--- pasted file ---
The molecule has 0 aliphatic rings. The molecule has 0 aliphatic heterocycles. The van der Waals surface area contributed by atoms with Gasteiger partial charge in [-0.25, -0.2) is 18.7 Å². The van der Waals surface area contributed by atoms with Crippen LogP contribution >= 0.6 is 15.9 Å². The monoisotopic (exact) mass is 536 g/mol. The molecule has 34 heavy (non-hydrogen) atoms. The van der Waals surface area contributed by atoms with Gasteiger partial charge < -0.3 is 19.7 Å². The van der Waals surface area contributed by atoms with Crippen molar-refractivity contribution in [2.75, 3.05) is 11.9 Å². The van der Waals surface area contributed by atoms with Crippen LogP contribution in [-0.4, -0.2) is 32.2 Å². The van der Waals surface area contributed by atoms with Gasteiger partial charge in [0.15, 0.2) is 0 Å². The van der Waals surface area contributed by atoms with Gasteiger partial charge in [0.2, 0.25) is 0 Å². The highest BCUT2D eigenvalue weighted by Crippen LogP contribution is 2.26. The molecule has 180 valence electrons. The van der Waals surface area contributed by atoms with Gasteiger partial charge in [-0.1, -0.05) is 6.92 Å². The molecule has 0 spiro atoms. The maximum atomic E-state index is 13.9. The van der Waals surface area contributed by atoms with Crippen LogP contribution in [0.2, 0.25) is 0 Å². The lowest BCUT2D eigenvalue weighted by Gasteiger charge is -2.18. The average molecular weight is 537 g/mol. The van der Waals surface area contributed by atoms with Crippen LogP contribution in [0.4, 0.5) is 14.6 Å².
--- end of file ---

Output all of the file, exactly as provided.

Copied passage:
The molecule has 0 aliphatic rings. The molecule has 0 aliphatic heterocycles. The van der Waals surface area contributed by atoms with Gasteiger partial charge in [-0.25, -0.2) is 18.7 Å². The van der Waals surface area contributed by atoms with Crippen LogP contribution >= 0.6 is 15.9 Å². The monoisotopic (exact) mass is 536 g/mol. The molecule has 34 heavy (non-hydrogen) atoms. The van der Waals surface area contributed by atoms with Gasteiger partial charge < -0.3 is 19.7 Å². The van der Waals surface area contributed by atoms with Crippen molar-refractivity contribution in [2.75, 3.05) is 11.9 Å². The van der Waals surface area contributed by atoms with Crippen LogP contribution in [-0.4, -0.2) is 32.2 Å². The van der Waals surface area contributed by atoms with Gasteiger partial charge in [0.15, 0.2) is 0 Å². The van der Waals surface area contributed by atoms with Gasteiger partial charge in [0.2, 0.25) is 0 Å². The highest BCUT2D eigenvalue weighted by Crippen LogP contribution is 2.26. The molecule has 180 valence electrons. The van der Waals surface area contributed by atoms with Gasteiger partial charge in [-0.1, -0.05) is 6.92 Å². The molecule has 0 spiro atoms. The maximum atomic E-state index is 13.9. The van der Waals surface area contributed by atoms with Crippen LogP contribution in [0.2, 0.25) is 0 Å². The lowest BCUT2D eigenvalue weighted by Gasteiger charge is -2.18. The average molecular weight is 537 g/mol. The van der Waals surface area contributed by atoms with Crippen LogP contribution in [0.4, 0.5) is 14.6 Å².